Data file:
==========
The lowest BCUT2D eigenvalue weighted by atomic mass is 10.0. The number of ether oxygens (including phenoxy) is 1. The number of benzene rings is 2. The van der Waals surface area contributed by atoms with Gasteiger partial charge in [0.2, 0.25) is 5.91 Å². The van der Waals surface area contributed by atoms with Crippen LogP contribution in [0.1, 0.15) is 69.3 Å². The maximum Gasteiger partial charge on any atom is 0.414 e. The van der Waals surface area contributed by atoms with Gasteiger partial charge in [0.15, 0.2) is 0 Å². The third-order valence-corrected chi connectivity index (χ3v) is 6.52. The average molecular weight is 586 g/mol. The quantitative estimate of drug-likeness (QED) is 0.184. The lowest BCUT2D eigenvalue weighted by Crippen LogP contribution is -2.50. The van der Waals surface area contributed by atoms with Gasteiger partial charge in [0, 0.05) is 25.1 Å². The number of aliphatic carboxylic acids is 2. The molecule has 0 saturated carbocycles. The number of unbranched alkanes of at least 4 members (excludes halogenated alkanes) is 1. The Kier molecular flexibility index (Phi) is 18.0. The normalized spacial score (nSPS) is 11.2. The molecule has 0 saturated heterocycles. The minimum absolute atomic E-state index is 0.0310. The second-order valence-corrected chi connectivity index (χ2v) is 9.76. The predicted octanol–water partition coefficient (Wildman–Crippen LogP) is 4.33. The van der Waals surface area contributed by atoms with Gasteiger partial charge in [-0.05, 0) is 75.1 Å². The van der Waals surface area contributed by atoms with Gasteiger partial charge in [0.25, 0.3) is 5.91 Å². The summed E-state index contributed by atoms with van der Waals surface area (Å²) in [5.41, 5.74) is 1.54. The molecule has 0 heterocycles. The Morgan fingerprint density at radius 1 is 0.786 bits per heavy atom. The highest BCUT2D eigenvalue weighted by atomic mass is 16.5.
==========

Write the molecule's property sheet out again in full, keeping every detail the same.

The lowest BCUT2D eigenvalue weighted by atomic mass is 10.0. The number of ether oxygens (including phenoxy) is 1. The number of benzene rings is 2. The van der Waals surface area contributed by atoms with Gasteiger partial charge in [0.2, 0.25) is 5.91 Å². The van der Waals surface area contributed by atoms with Crippen LogP contribution in [0.1, 0.15) is 69.3 Å². The maximum Gasteiger partial charge on any atom is 0.414 e. The van der Waals surface area contributed by atoms with Gasteiger partial charge in [0.15, 0.2) is 0 Å². The third-order valence-corrected chi connectivity index (χ3v) is 6.52. The average molecular weight is 586 g/mol. The quantitative estimate of drug-likeness (QED) is 0.184. The lowest BCUT2D eigenvalue weighted by Crippen LogP contribution is -2.50. The van der Waals surface area contributed by atoms with Gasteiger partial charge in [0, 0.05) is 25.1 Å². The number of aliphatic carboxylic acids is 2. The molecule has 0 saturated carbocycles. The number of unbranched alkanes of at least 4 members (excludes halogenated alkanes) is 1. The Kier molecular flexibility index (Phi) is 18.0. The normalized spacial score (nSPS) is 11.2. The molecule has 0 saturated heterocycles. The minimum absolute atomic E-state index is 0.0310. The second-order valence-corrected chi connectivity index (χ2v) is 9.76. The predicted octanol–water partition coefficient (Wildman–Crippen LogP) is 4.33. The van der Waals surface area contributed by atoms with Gasteiger partial charge in [-0.05, 0) is 75.1 Å². The van der Waals surface area contributed by atoms with Gasteiger partial charge in [0.25, 0.3) is 5.91 Å². The summed E-state index contributed by atoms with van der Waals surface area (Å²) in [5.41, 5.74) is 1.54. The molecule has 0 heterocycles. The Morgan fingerprint density at radius 1 is 0.786 bits per heavy atom. The highest BCUT2D eigenvalue weighted by atomic mass is 16.5.